Understanding electric motor insulation & temperature 

By on April 2nd, 2012

Anyone specifying or using electric motors should have a basic understanding how the insulation is related to temperature. Three classes of insulation are in common use (with 'F' being the most common):

  • class B - with a maximum operating temperature of 130 oC
  • class F - with a maximum operating temperature of 155 oC
  • class H - with a maximum operating temperature of 180 oC

The image (which is form an ABB catalogue for their low voltage performance motors), shows how temperature rise is distributed across the insulation.

Typically motors are designed for a maximum ambient temperature of 40 oC.

The difference between the average winding temperature and any hot spot is limited and it is usual to allow a 10 oC margin for class 'B' and 'F' insulation and a 15 oC margin for class 'H'.

Considering the ambient temperature and hot spot allowance gives the maximum temperature rise within which the motor must be designed to operate (105 oC for class 'F' for example).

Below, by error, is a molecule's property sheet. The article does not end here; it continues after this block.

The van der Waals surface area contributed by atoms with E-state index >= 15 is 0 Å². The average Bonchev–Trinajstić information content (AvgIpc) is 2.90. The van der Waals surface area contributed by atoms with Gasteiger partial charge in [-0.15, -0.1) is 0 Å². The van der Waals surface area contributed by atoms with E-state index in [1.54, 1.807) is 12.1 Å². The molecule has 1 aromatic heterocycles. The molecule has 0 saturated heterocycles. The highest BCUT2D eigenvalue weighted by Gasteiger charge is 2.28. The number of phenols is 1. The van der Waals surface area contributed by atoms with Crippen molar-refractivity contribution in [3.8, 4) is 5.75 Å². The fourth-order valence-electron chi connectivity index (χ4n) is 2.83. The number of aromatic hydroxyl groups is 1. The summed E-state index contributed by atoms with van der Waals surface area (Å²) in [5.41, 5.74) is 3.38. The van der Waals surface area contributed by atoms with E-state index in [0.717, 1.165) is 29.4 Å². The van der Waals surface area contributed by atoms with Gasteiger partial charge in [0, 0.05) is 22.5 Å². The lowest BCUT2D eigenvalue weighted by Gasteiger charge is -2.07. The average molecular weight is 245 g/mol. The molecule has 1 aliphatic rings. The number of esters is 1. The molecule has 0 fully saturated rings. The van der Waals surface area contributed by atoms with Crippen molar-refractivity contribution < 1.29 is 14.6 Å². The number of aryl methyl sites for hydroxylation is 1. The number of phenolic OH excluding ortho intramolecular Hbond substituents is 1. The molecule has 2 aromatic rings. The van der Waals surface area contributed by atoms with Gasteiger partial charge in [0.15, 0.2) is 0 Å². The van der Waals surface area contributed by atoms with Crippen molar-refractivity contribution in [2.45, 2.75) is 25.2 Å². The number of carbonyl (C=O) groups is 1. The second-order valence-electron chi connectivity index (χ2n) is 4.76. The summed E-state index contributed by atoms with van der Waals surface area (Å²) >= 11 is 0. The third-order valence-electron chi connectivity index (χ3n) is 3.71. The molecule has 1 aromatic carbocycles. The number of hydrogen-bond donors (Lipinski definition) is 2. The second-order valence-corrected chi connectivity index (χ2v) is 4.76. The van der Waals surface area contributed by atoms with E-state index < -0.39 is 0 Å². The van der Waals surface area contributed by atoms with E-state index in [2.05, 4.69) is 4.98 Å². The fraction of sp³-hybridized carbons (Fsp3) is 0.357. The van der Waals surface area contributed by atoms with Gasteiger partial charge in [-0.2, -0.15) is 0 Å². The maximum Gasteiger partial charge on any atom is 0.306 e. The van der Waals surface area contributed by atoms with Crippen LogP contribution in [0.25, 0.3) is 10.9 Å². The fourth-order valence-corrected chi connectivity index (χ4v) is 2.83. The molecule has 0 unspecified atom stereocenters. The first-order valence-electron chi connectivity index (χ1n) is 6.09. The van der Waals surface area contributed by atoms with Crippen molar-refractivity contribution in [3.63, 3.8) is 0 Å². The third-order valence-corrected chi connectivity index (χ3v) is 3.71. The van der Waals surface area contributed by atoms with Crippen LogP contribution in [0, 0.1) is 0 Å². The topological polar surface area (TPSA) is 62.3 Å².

When specifying (buying) a motor there are a couple of options. An insulation class could be specified and the motor specified as designed to run within that class. Alternatively the motor could be specified for an insulation class, but be design to run at a low class (for example insulation class 'F', temperature rise 'B').

The advantage of the second method is that there is an inherent 25 oC safety margin - useful if you are in a region with high ambient temperatures or need to date the motor for some other reason. Running motors at a reduced temperature will also significantly extend the useful life.



Steven McFadyen's avatar Steven McFadyen

Steven has over twenty five years experience working on some of the largest construction projects. He has a deep technical understanding of electrical engineering and is keen to share this knowledge. About the author


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